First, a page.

"Ted Rall, mop-headed antiestablishment political cartoonist, has abundant talent, a 1,400-drawing portfolio, seven years' experience, the acclaim of peers and the approval of newspaper editors who, every so often, print his work. What he lacks is someone who will hire him full-time."
That's from The New York Times. In 1995.
Editorial cartooning was in big trouble then. Newspapers were closing and slashing budgets. Those who survived were timid--cowardly editors rarely hire, much less retain, the controversial artists.
Things are worse now. Hard numbers are difficult to come by, but the number of full-time professional political cartoonists now hovers around 30. In 1980, there were about 300. A century ago, there were thousands.
Cartoonists blame tightfisted publishers and shortsighted editors. Many decry news syndicates for charging low rates for reprints.
"If an editor can get Walt Handelsman and Steve Kelley for 10 bucks a week, why would he pay $70,000 a year for a guy in his hometown?" asked Handelsman, then the cartoonist for The New Orleans Times-Pacayune, in the 1995 Times piece.
There's also the Internet. The Web created more disruption than opportunity as dozens of cartoonists tried to sell animated editorial cartoons to websites. Two succeeded.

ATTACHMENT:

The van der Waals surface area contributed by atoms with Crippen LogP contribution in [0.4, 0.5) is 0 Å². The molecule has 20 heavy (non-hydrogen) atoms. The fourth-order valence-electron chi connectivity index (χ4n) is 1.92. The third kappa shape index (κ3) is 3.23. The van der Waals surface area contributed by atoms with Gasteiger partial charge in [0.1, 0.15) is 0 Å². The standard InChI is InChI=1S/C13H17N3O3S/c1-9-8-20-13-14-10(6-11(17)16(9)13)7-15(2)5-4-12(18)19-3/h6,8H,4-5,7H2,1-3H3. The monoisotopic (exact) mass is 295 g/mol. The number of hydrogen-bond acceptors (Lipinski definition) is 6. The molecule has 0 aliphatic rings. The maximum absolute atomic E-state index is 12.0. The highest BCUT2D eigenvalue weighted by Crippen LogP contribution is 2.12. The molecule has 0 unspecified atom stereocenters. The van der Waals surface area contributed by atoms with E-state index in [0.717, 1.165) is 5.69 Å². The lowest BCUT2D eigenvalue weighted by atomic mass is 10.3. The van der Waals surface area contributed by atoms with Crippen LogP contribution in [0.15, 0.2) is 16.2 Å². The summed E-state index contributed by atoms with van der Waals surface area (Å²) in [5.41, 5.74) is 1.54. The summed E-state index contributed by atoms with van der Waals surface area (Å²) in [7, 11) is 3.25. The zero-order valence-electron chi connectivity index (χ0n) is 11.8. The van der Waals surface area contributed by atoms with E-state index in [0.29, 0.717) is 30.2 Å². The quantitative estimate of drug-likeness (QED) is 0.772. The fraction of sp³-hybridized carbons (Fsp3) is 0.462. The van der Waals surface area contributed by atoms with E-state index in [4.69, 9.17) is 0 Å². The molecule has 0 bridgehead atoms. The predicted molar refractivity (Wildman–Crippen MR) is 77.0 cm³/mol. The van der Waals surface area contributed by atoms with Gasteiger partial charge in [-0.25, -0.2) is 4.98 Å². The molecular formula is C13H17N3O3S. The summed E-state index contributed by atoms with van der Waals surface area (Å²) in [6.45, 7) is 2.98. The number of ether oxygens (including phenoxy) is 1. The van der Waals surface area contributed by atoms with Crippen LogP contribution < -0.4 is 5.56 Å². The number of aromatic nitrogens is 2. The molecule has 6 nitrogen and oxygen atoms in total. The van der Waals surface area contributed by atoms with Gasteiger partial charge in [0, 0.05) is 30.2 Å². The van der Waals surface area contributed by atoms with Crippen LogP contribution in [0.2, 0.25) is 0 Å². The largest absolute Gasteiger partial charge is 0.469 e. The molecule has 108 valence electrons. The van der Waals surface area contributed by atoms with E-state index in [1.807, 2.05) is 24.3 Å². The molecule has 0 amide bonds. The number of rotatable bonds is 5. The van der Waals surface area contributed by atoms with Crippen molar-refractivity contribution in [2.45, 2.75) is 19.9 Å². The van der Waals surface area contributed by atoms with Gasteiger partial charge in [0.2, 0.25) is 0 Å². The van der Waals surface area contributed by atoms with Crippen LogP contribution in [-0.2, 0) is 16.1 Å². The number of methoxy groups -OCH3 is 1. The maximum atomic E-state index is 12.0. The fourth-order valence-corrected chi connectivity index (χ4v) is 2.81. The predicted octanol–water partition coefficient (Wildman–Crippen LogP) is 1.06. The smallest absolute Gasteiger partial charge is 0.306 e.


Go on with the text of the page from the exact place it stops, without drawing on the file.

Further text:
Digitalization decimated the music business, savaged movies and is washing away publishing. If multinational media conglomerates can't figure out how to stem the tide, individual cartoonists don't stand a chance.
We can only control one thing: the quality of our work. It pains me to admit it, but to say we've fallen down on the job would give us too much credit.
Editorial cartoonists have been churning out a blizzard of hackwork. Generic pabulum relying on outdated metaphors--Democratic donkeys, Republican elephants, tortured labels. Cut-and-paste art lifted from older cartoonists. The work is so bland that readers can't tell if the artist is liberal or conservative.
In the end, it's up to the members of any profession to police themselves. No one can publish your crappy cartoon if you don't draw it in the first place. Amazingly, my colleagues have chosen to ignore the existential crisis that faces American political cartooning.
Moreover, we cartoonists are failing to hold one another to basic journalistic standards. This year, political cartooning has been hit by two scandals. David Simpson, a longtime Tulsa, Okla., political cartoonist, was fired after he got caught tracing old cartoons by the late Jeff MacNelly. Jeff Stahler, a cartoonist familiar to readers of USA Today, was forced to resign by The Columbus Dispatch after rumors of stealing ideas exploded into a series of too-close-for-comfort pairings of his work and classic material from The New Yorker.
They're only the tip of the iceberg.
Within the mainstream of the profession, the general consensus is that we should keep quiet and wait for the storm to pass. Cartoonists make excuses.
"This is bad for the profession," I heard from more than one colleague after the Stahler story broke. "Let's be quiet."
No. What's bad for the profession is bad work. How can we expect editors to respect us unless we respect ourselves?